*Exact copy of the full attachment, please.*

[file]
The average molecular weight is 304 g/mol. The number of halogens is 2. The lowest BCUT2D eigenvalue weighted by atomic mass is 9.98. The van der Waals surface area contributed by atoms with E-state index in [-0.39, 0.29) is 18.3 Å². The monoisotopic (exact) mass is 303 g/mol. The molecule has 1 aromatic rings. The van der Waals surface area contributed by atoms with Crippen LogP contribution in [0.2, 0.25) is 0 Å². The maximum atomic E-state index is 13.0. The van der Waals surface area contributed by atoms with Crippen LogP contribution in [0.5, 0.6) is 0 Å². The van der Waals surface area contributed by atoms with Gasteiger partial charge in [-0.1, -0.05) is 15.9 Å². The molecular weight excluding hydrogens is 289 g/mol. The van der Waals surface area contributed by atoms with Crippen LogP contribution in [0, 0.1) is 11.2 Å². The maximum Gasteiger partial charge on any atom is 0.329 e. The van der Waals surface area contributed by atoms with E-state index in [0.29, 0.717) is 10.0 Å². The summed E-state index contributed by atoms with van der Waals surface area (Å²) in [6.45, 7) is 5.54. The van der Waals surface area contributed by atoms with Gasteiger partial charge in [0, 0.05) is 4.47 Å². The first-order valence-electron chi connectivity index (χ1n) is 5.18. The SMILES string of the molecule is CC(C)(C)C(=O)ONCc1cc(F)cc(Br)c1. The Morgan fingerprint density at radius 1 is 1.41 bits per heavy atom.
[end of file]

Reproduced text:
The average molecular weight is 304 g/mol. The number of halogens is 2. The lowest BCUT2D eigenvalue weighted by atomic mass is 9.98. The van der Waals surface area contributed by atoms with E-state index in [-0.39, 0.29) is 18.3 Å². The monoisotopic (exact) mass is 303 g/mol. The molecule has 1 aromatic rings. The van der Waals surface area contributed by atoms with Crippen LogP contribution in [0.2, 0.25) is 0 Å². The maximum atomic E-state index is 13.0. The van der Waals surface area contributed by atoms with Crippen LogP contribution in [0.5, 0.6) is 0 Å². The van der Waals surface area contributed by atoms with Gasteiger partial charge in [-0.1, -0.05) is 15.9 Å². The molecular weight excluding hydrogens is 289 g/mol. The van der Waals surface area contributed by atoms with Crippen LogP contribution in [0, 0.1) is 11.2 Å². The maximum Gasteiger partial charge on any atom is 0.329 e. The van der Waals surface area contributed by atoms with E-state index in [0.29, 0.717) is 10.0 Å². The summed E-state index contributed by atoms with van der Waals surface area (Å²) in [6.45, 7) is 5.54. The van der Waals surface area contributed by atoms with Gasteiger partial charge in [0, 0.05) is 4.47 Å². The first-order valence-electron chi connectivity index (χ1n) is 5.18. The SMILES string of the molecule is CC(C)(C)C(=O)ONCc1cc(F)cc(Br)c1. The Morgan fingerprint density at radius 1 is 1.41 bits per heavy atom.